Focus aid on Tunisia—don’t suspend it


Tunisian President Kais Saied’s drift towards authoritarianism since taking power on July 25, 2021 has led many in the United States and Tunisia to advocate for a cut in all US aid. However, while the suspension of support is emotionally rewarding, it is unlikely to change Saied’s autocratic practices. Equally important, cutting off aid altogether would not serve American interests or help the Tunisian people. Instead, the United States should use its bilateral aid — and influence in international financial institutions — to promote its core interests in Tunisia: security and democracy.

Henry Kissinger pointed out, and some might say cynically, that America has no permanent friends or enemies, only interests. Security and democracy are the two main American interests in Tunisia. Both transcend Tunisia’s borders, which is why they matter and why the United States should continue related assistance programs.

When I left Tunisia ten years ago after serving as U.S. Ambassador, security was one of the biggest challenges facing Tunisia for both internal reasons – government-led reluctance by Ennahda to deal with the growing threat of violent Salafists – and external – instability in neighboring regions. Libya and the rise of the Islamic State. The security situation only worsened over the following years, as evidenced by the 14 September 2012 Salafist attack on the US Embassy; the 2013 assassinations of two opposition leaders, Chokri Belaid on February 6 and Mohamed Brahimi on July 25; and terrorist attacks in 2015 against tourist sites, the Bardo Museum on March 18 and a hotel on the beach in Sousse on June 26.

Since then, however, Tunisian capabilities have increased significantly due to the government’s increased emphasis on border security as well as assistance and training from the United States and other partners. Terrorism remains a threat – and will not recede as Libya’s instability continues – but the country is now safer.

Yet no nation is immune to the transnational threat posed by terrorism, and Tunisia is no exception. Its location means that neither the United States nor its NATO allies in the Mediterranean can afford an unstable Tunisia. It is therefore misguided to cut security assistance by nearly half, from $112 million to $61 million, as proposed in the administration’s fiscal year 2023 budget. for Near East Affairs, Barbara Leaf, stressed the importance that the United States places on security during her separate talks with the Ministers of Defense and Interior during her August 29-31 visit to Tunis .

The survival of Tunisian democracy is of outsized importance in a time of global autocratic revival. Elliott Abrams, former deputy national security adviser to President George W. Bush, rightly observed that “autocracies like China, Iran and Russia will welcome the collapse of Tunisia’s democratic aspirations as news.” proof of “the failures of democracy as a system”.

The State Department’s FY2023 Congressional Budget Rationale explains that the proposed allocation of economic support funds would be provided to civil society organizations, rather than the government, “in light of the uncertainty concerning the political orientation of Tunisia”. This approach is exactly the right one to take in the current situation.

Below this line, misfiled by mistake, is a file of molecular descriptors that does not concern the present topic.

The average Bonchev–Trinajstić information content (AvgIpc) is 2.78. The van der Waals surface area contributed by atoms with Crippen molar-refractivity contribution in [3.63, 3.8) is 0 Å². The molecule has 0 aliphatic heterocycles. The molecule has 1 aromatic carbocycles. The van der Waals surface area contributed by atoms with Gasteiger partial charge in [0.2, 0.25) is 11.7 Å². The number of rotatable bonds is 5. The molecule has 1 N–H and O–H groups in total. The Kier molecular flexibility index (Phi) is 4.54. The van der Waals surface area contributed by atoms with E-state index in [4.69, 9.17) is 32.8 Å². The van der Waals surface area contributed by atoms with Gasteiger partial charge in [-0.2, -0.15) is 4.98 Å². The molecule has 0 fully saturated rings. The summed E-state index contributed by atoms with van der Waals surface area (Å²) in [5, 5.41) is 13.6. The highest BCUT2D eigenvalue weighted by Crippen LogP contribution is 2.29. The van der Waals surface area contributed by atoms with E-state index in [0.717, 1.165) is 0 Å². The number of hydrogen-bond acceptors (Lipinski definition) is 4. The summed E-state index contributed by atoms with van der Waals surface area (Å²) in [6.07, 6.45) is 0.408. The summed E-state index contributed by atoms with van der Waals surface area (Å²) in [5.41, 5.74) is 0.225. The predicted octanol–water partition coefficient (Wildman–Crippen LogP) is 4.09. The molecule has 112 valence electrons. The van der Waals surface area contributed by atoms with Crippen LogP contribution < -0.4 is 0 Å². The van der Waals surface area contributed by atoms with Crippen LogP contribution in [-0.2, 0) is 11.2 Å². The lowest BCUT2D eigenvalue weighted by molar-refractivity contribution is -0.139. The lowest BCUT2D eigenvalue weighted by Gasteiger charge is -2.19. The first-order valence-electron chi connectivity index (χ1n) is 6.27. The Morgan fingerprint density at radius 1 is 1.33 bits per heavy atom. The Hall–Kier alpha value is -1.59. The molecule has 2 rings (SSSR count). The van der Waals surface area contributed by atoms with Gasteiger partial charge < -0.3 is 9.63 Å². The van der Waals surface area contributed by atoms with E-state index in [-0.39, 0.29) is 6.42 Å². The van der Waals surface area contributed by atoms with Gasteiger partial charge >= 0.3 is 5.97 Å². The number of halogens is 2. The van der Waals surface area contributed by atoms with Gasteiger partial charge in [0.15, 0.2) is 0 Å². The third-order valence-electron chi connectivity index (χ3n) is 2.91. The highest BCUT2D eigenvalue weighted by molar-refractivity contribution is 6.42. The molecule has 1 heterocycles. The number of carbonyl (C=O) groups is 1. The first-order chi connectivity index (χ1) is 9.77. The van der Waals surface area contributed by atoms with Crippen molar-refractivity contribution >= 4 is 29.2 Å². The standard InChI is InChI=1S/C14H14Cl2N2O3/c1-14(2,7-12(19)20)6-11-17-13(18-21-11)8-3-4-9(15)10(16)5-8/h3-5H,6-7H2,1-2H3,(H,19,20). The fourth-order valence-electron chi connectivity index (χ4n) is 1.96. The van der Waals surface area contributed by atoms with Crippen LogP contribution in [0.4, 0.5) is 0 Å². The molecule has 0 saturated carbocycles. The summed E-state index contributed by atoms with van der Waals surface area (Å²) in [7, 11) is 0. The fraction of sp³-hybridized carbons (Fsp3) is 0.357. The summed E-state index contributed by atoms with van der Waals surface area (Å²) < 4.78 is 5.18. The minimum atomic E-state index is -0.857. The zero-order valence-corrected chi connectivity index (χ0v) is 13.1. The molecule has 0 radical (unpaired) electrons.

Saied’s autocratic actions have jeopardized the economic assistance that is important for Tunisia’s recovery. On June 30, 2021, less than a month before Saied would begin his power grab by freezing parliament, the Millennium Challenge Corporation (MCC) approved a “$498.7 million deal with the Tunisian government to bolster transport, trade and water sectors in Tunisia”. Tunisia desperately needs this kind of assistance, which would benefit the average citizen much more than the authorities.

But it is inconceivable that the MCC would now allow the program to continue given the radically changed political landscape since it endorsed the pact. Grants can only go to countries that meet “rigorous standards of good governance, from fighting corruption to respecting democratic rights,” as MCC noted when it announced the initial approval of the pact. .

Concluding a $4 billion loan agreement with the International Monetary Fund (IMF) is even more important for stabilizing the Tunisian economy. The IMF team that visited Tunisia in mid-July rightly stressed the importance of “broad buy-in” when reporting on its meetings. The United States should insist on a return to democratic norms as a condition for granting an IMF loan, and it should make its expectations explicit.

It is also difficult to see how an agreement with the IMF would gain popular support. Saied’s approach to rewriting the constitution was the opposite of inclusive. Moreover, he dissolved the parliament, so there is no possibility of legislative approval.

In the end, there’s not much the United States can do. The friends of democracy must support their Tunisian counterparts, but it is of course up to Tunisians to choose the future path of their country. By the time the next presidential elections take place in 2024, it is quite possible that Tunisians will be fed up with Saied. They focus on the economy. Saied’s mix of Ben Ali’s authoritarianism and Muammar Gaddafi’s political philosophy is unlikely to meet the pressing needs of Tunisians.

Gordon Gray is a professor of practice at Penn State’s School of International Affairs. He is also a Nonresident Senior Fellow at the Center for American Progress and the Institute for the Study of Diplomacy at Georgetown University. He was a career Foreign Service officer who served as U.S. Ambassador to Tunisia during the early Arab Spring and Deputy Assistant Secretary of State for Near Eastern Affairs. Follow him on Twitter: @AmbGordonGray.

Picture: Reuters.


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